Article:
CBR News: We’ve spoken about the villains and Banner and the “Hulk” in the story, but there are other characters set to play a big role in the story, or so we’d assume. What kind of things can we expect from people like Samson starting with this week’s “Hulk” #18?
Jeph Loeb: Well, certainly “Hulk” #18 will surprise a lot of people in that we’ve been seeing Samson play a role from the very beginning -Â one of a personality that’s emerging that’s extremely dangerous. I’ve always been a huge Doc Samson fan, and I’ve been particularly fascinated with the idea of, here’s a guy who purposely exposes himself to gamma radiation. That’s something Emil Blonsky did with terrible results, but here it was with somebody who was, theoretically, a brilliant man. It gave him his wish. He became stronger and handsome. He had a cool name, and he went out and got what he thought was a cool costume. [Pak laughs] And he always believed that he was smarter, stronger and better-looking than the Hulk. And yet, he’s always been classified at best as a “B” hero, but often he’s a “C” hero. What’s that like? You think you’re going to become the next Captain America, but instead you wind up as Doc Samson.
When you think about the best Samson stories that have been told, and for me that’s “X-Factor” #87 where he diagnosed each of the X-Factor characters in some of the best writing ever from Peter David and to this day one of my favorite things Joe Quesada ever drew. When you look at that as a career highlight for the character, it had nothing to do with being a hero. It had something to do with him being a psychiatrist. And his proudest moment of working with the Hulk and Banner was being able to merge the personalities of Joe Fixit and the raging Hulk and Banner. This is real Nobel Prize-winning stuff, and it had nothing to do with being a superhero. So here’s this guy who went through all this stuff for something that he was never able to achieve. When you look at his roles he’s played and the number of teams -Â the Avengers and the New Avengers and the West Coast Avengers and the Great Lakes Avengers or the Defenders and the Champions -Â where not one of them has invited him to join. [Laughter] Suddenly you’re looking at a guy where, if there’s not a lot of pent up rage in there, then we don’t know our Marvel characters. He has now become really, truly dangerous in a way we’ve never seen before. He’s a character who’s very, very smart and looks at everything from a psychological perspective. He’s studying our guys all these years, and now we’re seeing a character emerge that is known only as Samson.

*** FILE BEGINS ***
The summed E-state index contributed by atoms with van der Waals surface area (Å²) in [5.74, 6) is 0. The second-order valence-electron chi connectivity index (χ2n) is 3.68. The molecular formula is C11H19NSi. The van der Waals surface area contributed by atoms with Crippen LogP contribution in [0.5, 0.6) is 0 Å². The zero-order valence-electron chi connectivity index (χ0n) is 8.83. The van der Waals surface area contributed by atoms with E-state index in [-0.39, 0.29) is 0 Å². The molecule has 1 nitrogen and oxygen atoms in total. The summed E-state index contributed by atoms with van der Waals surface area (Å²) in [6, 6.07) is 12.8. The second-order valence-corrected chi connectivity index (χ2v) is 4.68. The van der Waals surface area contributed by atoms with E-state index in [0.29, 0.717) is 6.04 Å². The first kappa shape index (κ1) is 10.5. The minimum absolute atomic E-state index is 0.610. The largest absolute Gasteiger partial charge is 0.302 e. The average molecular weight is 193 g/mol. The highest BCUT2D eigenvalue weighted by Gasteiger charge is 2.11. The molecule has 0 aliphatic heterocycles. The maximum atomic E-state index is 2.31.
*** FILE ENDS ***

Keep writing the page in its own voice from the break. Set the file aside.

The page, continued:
That’s what #18 is all about -Â a real in depth look at one of the key players that will be in the Fall and the War that is to come. Everybody else may be motivated by a larger, global conspiracy, but this is a guy who’s just trying to make a name for himself. As we all know, when you go into battle with one guy trying to make a name, he becomes the most dangerous guy because he doesn’t particularly care about what happens to anybody else.
Greg Pak: The other funny thing that’s always struck me about Doc Samson is that he kind of projects this image of being a noble psychiatrist who’s going to help people. But what was one of the very first things he did when he first showed up in Hulk comics? He tried to make time with Bruce’s girl! One of the very first things he did was this hilarious splash page where you see Samson taking Betty out on the town and driving around in convertibles and going to shows. Bruce was just kind of kicked to the curb. There’s this little part of Samson where he wants something that the world hasn’t given him. On many different levels, that cracks me up.